I start the lesson by projecting the picture of a "sea serpent" on the board and asking students what they think it is a picture of?
Discussions ensue about everything from a long snake to a rubber hose to a alien creature. (imagination is such a great tool!)
I tell them that this is a picture of a large seaweed root ball that someone posted on the internet as a sea monster. I then ask if anyone thinks there are sea monsters in the waters around the globe? Someone invariably mentions the Loch Ness Monster:) which is a good intro into the story line.
I tell them that they are going to read a tale from Japan titled "The Tale of Oki Islands". I then introduce that we learn about story ideas when we read them more than once. This helps our mind to create the correct pictures for the events that happen like watching a play or movie.
I want to keep their interest, so I tell them that there is a sea monster, a beautiful young girl and a man who is a prisoner on a faraway island called Oki. (just enough to get them interested...and have buy-in for the reading and research activity)
Then I give the objective challenge that they are going to skim and scan the first read of the article to respond to three True/False questions on the text.
Introduction to why I chose this text and my direction taken with the lesson unit
I ask students what they know about Japan. They don't know as much as I had expected except for the location, language and some food items. Good to know because that means I will need to monitor their understanding more carefully and probably frontload some information they would need to understand the story or traditions of the time.
I share that when we read we combine what we know "Schema" with what we read to create connections with the text. BUT to do this we need to understand what we are reading - we need to read the article twice - First time for basic meaning / Second time for deeper understanding
I ask students to look at the questions at the back of the story (great test taking strategy to model) and we read them together. I then tell them that they are going to read quickly by skimming the text looking for key words to identify where these answers can be found within the story.
I read the first question again and project the story on the board. I model reading for key words by thinking aloud "I need to look for a man or father's name and a crime committed or someone doing something against the law"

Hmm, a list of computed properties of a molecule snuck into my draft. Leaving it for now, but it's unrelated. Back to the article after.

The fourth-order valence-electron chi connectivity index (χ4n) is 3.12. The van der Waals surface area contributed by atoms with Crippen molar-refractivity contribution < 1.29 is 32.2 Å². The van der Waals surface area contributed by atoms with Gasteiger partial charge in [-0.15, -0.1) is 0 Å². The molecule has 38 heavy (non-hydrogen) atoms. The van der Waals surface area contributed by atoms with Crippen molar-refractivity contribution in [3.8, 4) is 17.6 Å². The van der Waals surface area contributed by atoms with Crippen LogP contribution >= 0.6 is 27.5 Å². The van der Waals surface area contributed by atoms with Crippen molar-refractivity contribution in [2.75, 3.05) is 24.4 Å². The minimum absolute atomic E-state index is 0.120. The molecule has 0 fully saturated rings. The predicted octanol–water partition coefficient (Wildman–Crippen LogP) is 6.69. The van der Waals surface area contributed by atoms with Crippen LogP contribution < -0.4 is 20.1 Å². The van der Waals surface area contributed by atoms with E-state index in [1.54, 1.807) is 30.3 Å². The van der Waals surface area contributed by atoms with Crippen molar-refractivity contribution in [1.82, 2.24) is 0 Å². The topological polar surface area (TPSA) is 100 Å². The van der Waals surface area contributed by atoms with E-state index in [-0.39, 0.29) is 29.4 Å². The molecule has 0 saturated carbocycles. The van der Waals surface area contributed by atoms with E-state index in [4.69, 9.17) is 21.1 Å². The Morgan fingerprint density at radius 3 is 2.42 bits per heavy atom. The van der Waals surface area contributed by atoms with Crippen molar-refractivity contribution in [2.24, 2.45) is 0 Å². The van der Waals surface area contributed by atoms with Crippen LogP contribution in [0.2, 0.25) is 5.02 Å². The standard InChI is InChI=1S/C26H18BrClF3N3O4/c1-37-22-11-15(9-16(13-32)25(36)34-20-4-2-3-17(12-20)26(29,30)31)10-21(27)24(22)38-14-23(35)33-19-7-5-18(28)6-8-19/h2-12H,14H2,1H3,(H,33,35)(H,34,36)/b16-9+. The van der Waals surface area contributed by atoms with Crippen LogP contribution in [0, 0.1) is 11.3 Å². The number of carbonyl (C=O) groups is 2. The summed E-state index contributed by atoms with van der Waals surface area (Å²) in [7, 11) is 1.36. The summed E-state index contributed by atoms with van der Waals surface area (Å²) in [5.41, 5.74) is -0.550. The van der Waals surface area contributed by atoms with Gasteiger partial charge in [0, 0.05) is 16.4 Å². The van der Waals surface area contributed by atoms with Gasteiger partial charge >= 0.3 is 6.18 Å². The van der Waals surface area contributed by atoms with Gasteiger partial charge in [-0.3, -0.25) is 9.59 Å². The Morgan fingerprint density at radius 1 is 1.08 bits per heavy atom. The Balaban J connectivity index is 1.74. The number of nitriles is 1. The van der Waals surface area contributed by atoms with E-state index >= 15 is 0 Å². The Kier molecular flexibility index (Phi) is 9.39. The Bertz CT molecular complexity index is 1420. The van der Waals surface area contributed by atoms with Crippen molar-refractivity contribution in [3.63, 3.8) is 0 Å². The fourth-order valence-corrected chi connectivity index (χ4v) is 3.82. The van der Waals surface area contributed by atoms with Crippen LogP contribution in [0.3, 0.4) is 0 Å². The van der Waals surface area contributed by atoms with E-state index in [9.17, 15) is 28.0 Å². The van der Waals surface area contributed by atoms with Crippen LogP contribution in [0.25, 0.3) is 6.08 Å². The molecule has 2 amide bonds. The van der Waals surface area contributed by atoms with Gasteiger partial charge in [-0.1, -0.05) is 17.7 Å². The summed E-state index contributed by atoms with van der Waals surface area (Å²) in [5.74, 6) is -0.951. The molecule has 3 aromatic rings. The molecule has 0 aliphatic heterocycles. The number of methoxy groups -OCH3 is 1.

Then read the first paragraph - rereading the line "By some misfortune, Oribe Shima had offended the emperor and had been banished to one of the Oki Islands, a group of rocky islands off the coast of Japan"
I want them to understand how to process what they read to determine if it is useful information - still early in the year so they are not there yet. I continue sharing my thought processes and wonder someone offended emperor and was banished to island - Could be her dad? I ask - what can we do to find out if its her dad or not? Students share that we should read more. Yeah - just what I wanted them to say! We read and they stop me and share that they are sure it is her dad now - if they don't point out the evidence this is a good place to ask them how they know? or what words in the text supported this opinion?
Now that I have their attention, I go back and reread the question and ask - "Do we have enough information to say he was a criminal? (correct response is no - but go with the class consensus and debate at the end of the lesson if they go for yes - mine were split 50/50).
I have them complete the same routine and sharing strategies with the next two questions with their table partners. I share the expectation that they are to highlight and number where they found the support in the text.
We come back together when the timer sounds to debate the validity of their answers and the strength of the evidence they presented. I ask probing questions to get them really evaluating the explicit words stated in the text. I ask what if...? Does anyone disagree and why? Could it also mean?
Now release them to research and identify the evidence in the story for the next seven T/F questions and two written response questions on the second worksheet.
Circulate to encourage deep evaluation and to identify struggling readers. Those who struggle can also be partnered with stronger readers and have the text read aloud.
Signal students to come back together and ask them to correct their responses together. Debate the ones they disagree with and let them voice their evidence. If you have questions that have the class split on T/F decisions save them for the discussion at the end of the unit so that they can build more understanding of the story events.
Now ask students to share their responses to the good choice/ bad choice - consequences questions.
After this discussion close by asking why they think she did it? (save girl, save dad, depression)
Leaving this a little open-ended is also a good way to build interest for the second reading.
There were some adaptations I made to this lesson that I discuss in this video clip